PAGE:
The OECD’s latest proposals on taxing digital business pull back from the radical roadmap put forward in May to something much closer to the January policy note by proposing a modified residual profit split with benchmarking of routine profits.
What then do the latest OECD proposals say, what do they leave open and what are the risks that need to be addressed?
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OECD roadmap key developments
Some of the latest key developments include narrowing the scope to large enterprises carrying out business-to-consumer (B2C) transactions. It also looks like the arm’s length principle is back from the brink, having appeared doomed under the earlier proposals, though this is only a partial reprieve.
But the sighs of relief among mid-size multinational enterprises (MNEs) are likely to be tempered by continuing uncertainty over the type of commerce covered and size of affected businesses. Moreover, anything the OECD eventually agrees will only be a recommendation, leaving governments to frame their own measures and hence heightening the risk of double taxation and dispute.
What’s been proposed?
On 9 October 2019, the Organisation for Economic Co-operation and Development (OECD) launched its latest attempt to find a workable solution for these vexed digital taxation issues. After floating a radical overhaul in May, which would have caught pretty much every business in its net, the new Pillar 1 (allocation of profit and new nexus rules) proposals appear to be limited to large enterprises that deal with consumers.
The OECD has made an effort to take most small business out of the scope. This includes a combined group turnover threshold – mentioned as €750 million in line with country-by-country (CbC) reporting, but this is only a suggestion for consideration. If €750 million does emerge as the rule of thumb, a good many mid-size MNEs would be covered, rather than just the Big Tech giants. Moreover, like CbC, the door is open to individual markets to lower this, which leaves considerable concern for businesses that do not have a large tax department able to respond to the additional demands.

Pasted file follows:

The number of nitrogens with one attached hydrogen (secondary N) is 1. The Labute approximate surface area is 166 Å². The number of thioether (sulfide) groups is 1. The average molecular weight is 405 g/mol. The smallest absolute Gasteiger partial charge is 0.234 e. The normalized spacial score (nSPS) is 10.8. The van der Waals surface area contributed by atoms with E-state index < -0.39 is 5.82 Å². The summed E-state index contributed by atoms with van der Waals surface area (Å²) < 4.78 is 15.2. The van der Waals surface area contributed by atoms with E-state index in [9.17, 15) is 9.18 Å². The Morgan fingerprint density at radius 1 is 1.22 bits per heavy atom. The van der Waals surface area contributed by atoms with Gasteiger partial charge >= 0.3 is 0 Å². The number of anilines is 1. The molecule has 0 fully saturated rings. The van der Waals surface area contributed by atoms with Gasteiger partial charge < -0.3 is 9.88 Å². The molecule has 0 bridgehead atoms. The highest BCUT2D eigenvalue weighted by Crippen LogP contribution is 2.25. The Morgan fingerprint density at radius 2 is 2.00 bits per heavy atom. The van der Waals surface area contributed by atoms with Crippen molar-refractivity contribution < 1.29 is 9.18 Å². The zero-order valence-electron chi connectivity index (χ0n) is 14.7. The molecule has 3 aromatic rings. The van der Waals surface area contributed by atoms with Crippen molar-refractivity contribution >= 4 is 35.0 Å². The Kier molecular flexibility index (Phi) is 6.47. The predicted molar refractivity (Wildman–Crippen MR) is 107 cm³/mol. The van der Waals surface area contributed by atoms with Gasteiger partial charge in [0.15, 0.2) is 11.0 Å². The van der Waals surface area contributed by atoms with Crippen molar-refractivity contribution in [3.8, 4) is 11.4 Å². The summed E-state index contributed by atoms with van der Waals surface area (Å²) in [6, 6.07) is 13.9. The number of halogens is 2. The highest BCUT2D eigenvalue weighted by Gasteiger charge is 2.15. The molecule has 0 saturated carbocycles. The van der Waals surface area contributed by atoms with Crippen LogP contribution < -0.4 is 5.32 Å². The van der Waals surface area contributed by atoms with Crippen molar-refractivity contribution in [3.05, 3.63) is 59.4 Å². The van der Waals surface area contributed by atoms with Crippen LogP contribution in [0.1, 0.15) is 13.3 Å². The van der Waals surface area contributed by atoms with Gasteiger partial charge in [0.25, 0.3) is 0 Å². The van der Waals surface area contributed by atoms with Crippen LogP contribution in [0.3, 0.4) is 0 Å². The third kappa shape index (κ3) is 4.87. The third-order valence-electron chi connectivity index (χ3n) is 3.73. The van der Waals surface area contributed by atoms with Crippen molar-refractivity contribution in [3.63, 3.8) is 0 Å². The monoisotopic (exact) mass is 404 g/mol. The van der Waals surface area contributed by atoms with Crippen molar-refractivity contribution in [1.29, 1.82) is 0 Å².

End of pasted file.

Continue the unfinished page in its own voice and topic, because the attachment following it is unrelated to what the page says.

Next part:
The OECD has also sought to retain some elements of the arm’s length principle, with a supplement for enterprises that are in scope. The suggested approach consists of a blend of residual profit and a formulaic allocation for each consumer market based on levels of sales. This could be calculated by using consolidated financial statements. The revised proposals recognise that a simultaneous implementation and an effective dispute resolution mechanism are needed to make this viable. Both in turn require a high level of agreement between jurisdictions that could have different and even competing priorities and different formulas.
What’s coming up?
Consultations are ongoing until 12 November 2019. This will be followed by a consultative meeting in Paris on 21 and 22 November. The OECD continues to target a political agreement leading to the basic tax policy architecture to be released in early 2020. This would pave the way for detailed technical work to be carried out during the year.
It’s hoped that some of the grey areas in the OECD proposals can be clarified as part of the consultations and subsequent review of responses.
What does this mean for your business?
The big shift between the OECD’s May and October proposals turn this from an economy-wide shake-up to a business specific challenge. However, the grey areas within the latest recommendations (eg the uncertain line between B2C and B2B) and how any new rules might be applied on the ground (eg lower turnover thresholds) open up the danger of assuming that you are not in the scope when you are.
Three steps your business can do now to prepare?
- Model impacts of upcoming developments, not just in terms of tax paid and where, but needs and costs of compliance. As part of this assessment, it’s important to understand and plan for multiple eventualities.
- Review organisational structure and supply chains to take account of digital tax and wider developments such as tariffs.
- Reduce the growing risks of dispute by being data-ready (ie evidence-based justification rather than scrambling to respond to an investigation), beefing up documentation in areas such as transfer pricing and reducing uncertainty through steps such as advanced pricing agreements (APAs). While unilateral APAs have been less popular than bilateral or multilateral counterparts due to state aid issues or the BEPS outcome, they may come back into focus as a result of the unilateral developments in digital tax.
We hope that you found this update useful. If you would like to discuss any of the issues in more detail or if you would like assistance modelling how the proposals may affect your business, please contact one of the contacts listed in the article or speak to your local Grant Thornton office.